Citation

Mozzarelli F, Lucenti E and Botner E (2016) The effects of therapeutic hypothermia in patients in ROSC (Return of Spontaneous Circulation): Appropriate or ineffective treatment? A literature critical review F. Trauma Emerg Care 1: DOI: 10.15761/TEC.1000114

Corresponding author

Fabio Mozzarelli

Ambulance Emergency Service and Local Health Authority, Piacenza, Italy.

E-mail : F.Mozzarelli@ausl.pc.it

Table 1. PICO Methodology

Problem

Is the pre-hospital therapeutic hypothermia in patients with ROSC effective?

Intervention

Patient treated with therapeutic hypothermia before their arrival in hospital

Comparison

Patient non-treated with therapeutic hypothermia before their arrival in hospital

Outcomes

Increase of survival rate and decrease of post-anoxia neurological negative outcome

Table 2. Scientific works found

Database

Found

Not Applicable

Double

Not Accessible

Considered

PUBMED

217

198

 

 

19

TRIP

114

92

16

1

5

NICE

57

48

6

1

2

CINAHL

3

1

1

 

1

COCHRANE

1

 

 

 

1

EVIDENCE

0

 

 

 

 

CLINICAL EVIDENCE

0

 

 

 

 

JOANNA BRIGGS

1

1

 

 

0

CLERINGHOUSE

1

1

 

 

 

RNAO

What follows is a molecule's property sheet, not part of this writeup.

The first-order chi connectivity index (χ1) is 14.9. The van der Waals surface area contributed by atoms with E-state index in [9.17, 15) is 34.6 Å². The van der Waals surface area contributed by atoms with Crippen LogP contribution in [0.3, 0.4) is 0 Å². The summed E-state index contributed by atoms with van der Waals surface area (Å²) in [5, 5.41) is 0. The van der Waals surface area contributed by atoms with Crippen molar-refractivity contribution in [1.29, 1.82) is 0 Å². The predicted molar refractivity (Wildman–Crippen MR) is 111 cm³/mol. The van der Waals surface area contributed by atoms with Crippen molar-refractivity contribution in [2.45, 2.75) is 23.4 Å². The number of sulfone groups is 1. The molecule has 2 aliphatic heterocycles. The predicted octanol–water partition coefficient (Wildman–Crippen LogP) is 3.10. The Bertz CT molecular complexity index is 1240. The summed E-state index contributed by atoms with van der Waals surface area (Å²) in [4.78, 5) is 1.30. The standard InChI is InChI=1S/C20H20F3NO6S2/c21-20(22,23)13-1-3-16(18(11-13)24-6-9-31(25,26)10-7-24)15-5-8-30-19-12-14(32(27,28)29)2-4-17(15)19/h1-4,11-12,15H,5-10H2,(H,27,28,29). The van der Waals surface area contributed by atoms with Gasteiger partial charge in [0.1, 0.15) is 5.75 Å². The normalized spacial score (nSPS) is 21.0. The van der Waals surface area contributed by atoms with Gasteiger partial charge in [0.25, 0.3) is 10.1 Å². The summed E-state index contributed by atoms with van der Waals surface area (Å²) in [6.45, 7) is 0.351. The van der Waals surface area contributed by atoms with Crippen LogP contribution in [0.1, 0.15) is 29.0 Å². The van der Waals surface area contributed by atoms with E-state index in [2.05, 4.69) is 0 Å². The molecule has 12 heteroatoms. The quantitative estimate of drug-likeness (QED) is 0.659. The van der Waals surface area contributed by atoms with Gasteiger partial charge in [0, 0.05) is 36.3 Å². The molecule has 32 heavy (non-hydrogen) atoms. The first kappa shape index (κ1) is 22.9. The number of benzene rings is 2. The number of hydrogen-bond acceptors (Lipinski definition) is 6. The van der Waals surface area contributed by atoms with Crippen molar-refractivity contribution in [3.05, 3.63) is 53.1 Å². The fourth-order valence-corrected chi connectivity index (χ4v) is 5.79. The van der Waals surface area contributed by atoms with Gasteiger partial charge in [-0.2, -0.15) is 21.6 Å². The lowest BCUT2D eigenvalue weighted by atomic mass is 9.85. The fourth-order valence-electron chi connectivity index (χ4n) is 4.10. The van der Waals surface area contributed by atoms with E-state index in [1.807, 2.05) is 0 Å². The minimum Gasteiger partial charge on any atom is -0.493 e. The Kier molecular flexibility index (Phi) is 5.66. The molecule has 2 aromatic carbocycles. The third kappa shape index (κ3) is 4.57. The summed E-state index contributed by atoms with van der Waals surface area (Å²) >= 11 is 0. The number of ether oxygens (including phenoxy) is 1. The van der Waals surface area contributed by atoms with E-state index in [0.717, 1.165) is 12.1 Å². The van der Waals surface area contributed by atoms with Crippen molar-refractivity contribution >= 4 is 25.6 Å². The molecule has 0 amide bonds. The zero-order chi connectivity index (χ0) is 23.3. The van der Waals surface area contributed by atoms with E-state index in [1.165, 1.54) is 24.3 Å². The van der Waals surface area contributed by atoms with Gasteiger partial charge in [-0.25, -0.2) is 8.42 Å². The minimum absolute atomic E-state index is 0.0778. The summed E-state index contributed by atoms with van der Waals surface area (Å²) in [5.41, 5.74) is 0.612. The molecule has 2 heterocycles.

0

 

 

 

 

NEW ZEALAND

2

2

 

 

0

SLNG

0

 

 

 

 

SCENARIO

4

2

1

 

1

L’INFERMIERE

0

 

 

 

 

ITJEM

0

 

 

 

 

ECJ

0

 

 

 

 

PROF INF

0

 

 

 

 

AIR

0

 

 

 

 

EVIDENCE

0

 

 

 

 

 

400

345

24

2

29

Table 3. Scientific works included in this revision

 

Study design

Patients population

N°of patient treated with
pre-hospital hypothermia

N°of patient non treated
with pre-hospital hypothermia

 Methods to  induct
therapeutic hypothermia

 

Target Temperature

Outcome differences between two groups

Bernard et al.  2010 [13]

RCT

Patients in ROSC

with arrhythmic CCA

118

116

Fluids infusion at 4 °C

34,4–35,2

No

Bernard et al.  2012 [14]

RCT

Patients in ROSC with non arrhythmic CCA

82

81

Fluids infusion at 4 °C

34,4–35,7

Better outcome at discharge  and in the  treated
group with cardiac arrest from cardiac causes

Nielsen et al.  2013 [15]

RCT

Patients in ROSC

with arrhythmic CCA

476

474

Fluids infusion at 4 °C and body surface devices

33

No

Kim et al. 2014 [16]

RCT

Patients in ROSC  ( all types  of CCA )

671

688

Fluids infusion at 4 °C

34

No

Uray et al. 2014 [17]

Coorte retrospettive

Patients in ROSC ( all types of CCA )

56

54

Body surface devices

33,9

No

Hunter et al. 2014 [18]

 Systematic review and meta-analysis

Adult patients in ROSC  from  non-traumatic CCA

358

357

 Fluids infusion at 4 °C and body surface,

intranasal and inhailing devices.

32-34

No

CCA: cardiac circulatory arrest